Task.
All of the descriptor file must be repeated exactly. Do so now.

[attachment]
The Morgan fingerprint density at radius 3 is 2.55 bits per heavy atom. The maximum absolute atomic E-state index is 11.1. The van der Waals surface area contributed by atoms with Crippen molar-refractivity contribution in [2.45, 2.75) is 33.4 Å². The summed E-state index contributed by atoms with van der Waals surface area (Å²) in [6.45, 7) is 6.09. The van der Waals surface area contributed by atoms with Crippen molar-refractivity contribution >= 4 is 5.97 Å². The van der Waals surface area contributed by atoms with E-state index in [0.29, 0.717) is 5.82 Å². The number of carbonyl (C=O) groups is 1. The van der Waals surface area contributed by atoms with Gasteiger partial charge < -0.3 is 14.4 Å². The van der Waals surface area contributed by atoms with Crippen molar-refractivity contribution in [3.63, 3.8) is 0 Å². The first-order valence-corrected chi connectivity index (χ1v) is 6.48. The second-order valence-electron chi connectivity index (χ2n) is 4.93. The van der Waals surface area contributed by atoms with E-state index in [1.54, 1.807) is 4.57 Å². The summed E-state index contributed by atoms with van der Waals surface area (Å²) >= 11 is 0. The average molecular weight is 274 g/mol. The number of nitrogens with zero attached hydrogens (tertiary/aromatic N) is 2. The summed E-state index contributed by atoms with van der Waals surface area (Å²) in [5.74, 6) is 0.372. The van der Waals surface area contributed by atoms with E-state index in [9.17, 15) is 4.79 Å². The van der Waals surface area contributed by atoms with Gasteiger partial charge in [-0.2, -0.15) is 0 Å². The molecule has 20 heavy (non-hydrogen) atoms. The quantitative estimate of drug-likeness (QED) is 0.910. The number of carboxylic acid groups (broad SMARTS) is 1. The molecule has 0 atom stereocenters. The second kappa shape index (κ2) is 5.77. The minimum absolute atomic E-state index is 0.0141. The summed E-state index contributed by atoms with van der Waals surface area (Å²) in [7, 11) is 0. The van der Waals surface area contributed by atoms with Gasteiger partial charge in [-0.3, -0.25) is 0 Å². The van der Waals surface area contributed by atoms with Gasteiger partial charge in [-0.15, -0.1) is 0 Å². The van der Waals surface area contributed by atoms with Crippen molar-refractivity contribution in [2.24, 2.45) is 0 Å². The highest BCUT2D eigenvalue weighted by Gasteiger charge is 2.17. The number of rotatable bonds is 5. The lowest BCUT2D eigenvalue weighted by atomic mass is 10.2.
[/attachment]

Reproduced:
The Morgan fingerprint density at radius 3 is 2.55 bits per heavy atom. The maximum absolute atomic E-state index is 11.1. The van der Waals surface area contributed by atoms with Crippen molar-refractivity contribution in [2.45, 2.75) is 33.4 Å². The summed E-state index contributed by atoms with van der Waals surface area (Å²) in [6.45, 7) is 6.09. The van der Waals surface area contributed by atoms with Crippen molar-refractivity contribution >= 4 is 5.97 Å². The van der Waals surface area contributed by atoms with E-state index in [0.29, 0.717) is 5.82 Å². The number of carbonyl (C=O) groups is 1. The van der Waals surface area contributed by atoms with Gasteiger partial charge < -0.3 is 14.4 Å². The van der Waals surface area contributed by atoms with Crippen molar-refractivity contribution in [3.63, 3.8) is 0 Å². The first-order valence-corrected chi connectivity index (χ1v) is 6.48. The second-order valence-electron chi connectivity index (χ2n) is 4.93. The van der Waals surface area contributed by atoms with E-state index in [1.54, 1.807) is 4.57 Å². The summed E-state index contributed by atoms with van der Waals surface area (Å²) >= 11 is 0. The average molecular weight is 274 g/mol. The number of nitrogens with zero attached hydrogens (tertiary/aromatic N) is 2. The summed E-state index contributed by atoms with van der Waals surface area (Å²) in [5.74, 6) is 0.372. The van der Waals surface area contributed by atoms with E-state index in [9.17, 15) is 4.79 Å². The van der Waals surface area contributed by atoms with Gasteiger partial charge in [-0.2, -0.15) is 0 Å². The molecule has 20 heavy (non-hydrogen) atoms. The quantitative estimate of drug-likeness (QED) is 0.910. The number of carboxylic acid groups (broad SMARTS) is 1. The molecule has 0 atom stereocenters. The second kappa shape index (κ2) is 5.77. The minimum absolute atomic E-state index is 0.0141. The summed E-state index contributed by atoms with van der Waals surface area (Å²) in [7, 11) is 0. The van der Waals surface area contributed by atoms with Gasteiger partial charge in [-0.3, -0.25) is 0 Å². The van der Waals surface area contributed by atoms with Gasteiger partial charge in [-0.15, -0.1) is 0 Å². The van der Waals surface area contributed by atoms with Crippen molar-refractivity contribution in [2.24, 2.45) is 0 Å². The highest BCUT2D eigenvalue weighted by Gasteiger charge is 2.17. The number of rotatable bonds is 5. The lowest BCUT2D eigenvalue weighted by atomic mass is 10.2.